California Senate Republicans replace vocal Trump supporter Shannon Grove as their leader

State Sen. Shannon Grove talks to Sen. Scott Wilk, R-Santa Clarita during state Senate session in 2018.
State Sen. Shannon Grove, R-Bakersfield, right, talks with Sen. Scott Wilk, R-Santa Clarita, during the state Senate session, Monday, Dec. 3, 2018, in Sacramento, Calif.
(Robert Gourley / Los Angeles Times)

Just days after tweeting a false claim about this month’s mob storming of the U.S. Capitol, state Sen. Shannon Grove of Bakersfield, a staunch supporter of former President Trump, was replaced Wednesday as the leader of the California Senate Republicans after having served in the position for two years.

Grove will be succeeded by state Sen. Scott Wilk of Santa Clarita. Her ouster as leader by the Senate Republican Caucus came after two of its 11 seats changed hands in the November election.

“California is facing unprecedented challenges and Senate Republicans stand ready with solutions,” Wilk said in a statement. “For everyday Californians there is no greater priority than the pandemic — the health crisis it has created, its economic devastation and educational challenges for our students.”


Wilk, who is expected to take over as leader in the next few weeks, added, “We appreciate and thank Senator Grove for her leadership during an unprecedentedly difficult time.”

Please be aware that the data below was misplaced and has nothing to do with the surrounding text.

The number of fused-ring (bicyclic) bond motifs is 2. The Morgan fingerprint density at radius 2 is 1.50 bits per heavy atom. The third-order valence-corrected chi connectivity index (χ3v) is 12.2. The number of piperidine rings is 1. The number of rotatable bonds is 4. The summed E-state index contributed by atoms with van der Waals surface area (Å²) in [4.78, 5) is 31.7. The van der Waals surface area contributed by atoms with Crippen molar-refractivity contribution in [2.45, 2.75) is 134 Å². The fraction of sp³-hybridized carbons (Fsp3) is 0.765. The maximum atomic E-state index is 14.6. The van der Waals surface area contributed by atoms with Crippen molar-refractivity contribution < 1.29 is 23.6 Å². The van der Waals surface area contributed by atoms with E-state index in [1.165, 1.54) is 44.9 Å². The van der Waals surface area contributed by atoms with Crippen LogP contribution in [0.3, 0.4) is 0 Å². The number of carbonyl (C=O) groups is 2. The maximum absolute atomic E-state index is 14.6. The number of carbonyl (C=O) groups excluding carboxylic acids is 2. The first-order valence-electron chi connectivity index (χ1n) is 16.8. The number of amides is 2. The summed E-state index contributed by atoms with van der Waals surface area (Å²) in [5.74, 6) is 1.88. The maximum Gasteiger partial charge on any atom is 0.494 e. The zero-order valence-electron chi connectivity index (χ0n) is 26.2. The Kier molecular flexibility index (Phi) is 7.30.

Grove, 55, said she looks forward to continuing to work with Wilk and the Republican caucus.

“With the start of a new legislative session, I know Senator Wilk will do an outstanding job leading the caucus as we face the many challenges that lie ahead,” Grove said in a statement. “It has been an honor to serve as the Senate Republican Leader and fight for Californians who far too often do not have their voices heard in the Capitol.”

Grove, who once described herself as a “gun-carrying, tongue-talking, spirit-filled believer,” served six years in the Assembly before her election to the state Senate in 2018. When she was selected as the Senate’s GOP leader in January 2019, she said that she planned to work with Democratic senators on the state’s problems.

An enthusiastic supporter of Trump before and after he lost the November presidential election, Grove called him “the greatest of all time” in a recent comment on Twitter, and she retweeted a post alleging voter fraud as the reason for President Biden’s election victory in November.

On Jan. 6, Grove posted then quickly deleted a tweet falsely claiming that the mob that overran the U.S. Capitol that day was led by the leftist movement known as antifa and not supporters of Trump.


Grove was responding to a tweet posted by L. Lin Wood, a Georgia attorney and Trump ally who alleged that a person affiliated with antifa was among those in the hallways of the Capitol after it was breached by a pro-Trump mob as Congress was moving to certify electoral votes.

“Patriots don’t act like this!!!” Grove wrote in her retweet of Lin’s post. “This was Antifa.”

A representative for Grove later said the leader deleted the original tweet because it was not complete and posted a revised tweet saying that the violence in Washington was the “way Antifa behaves” and calling the attack on the Capitol “unacceptable and unAmerican.”

Three weeks after the election, when Biden tweeted that Americans should “put away the harsh rhetoric” used during the election, Grove responded, “Oh, I don’t think so,” in a retweet.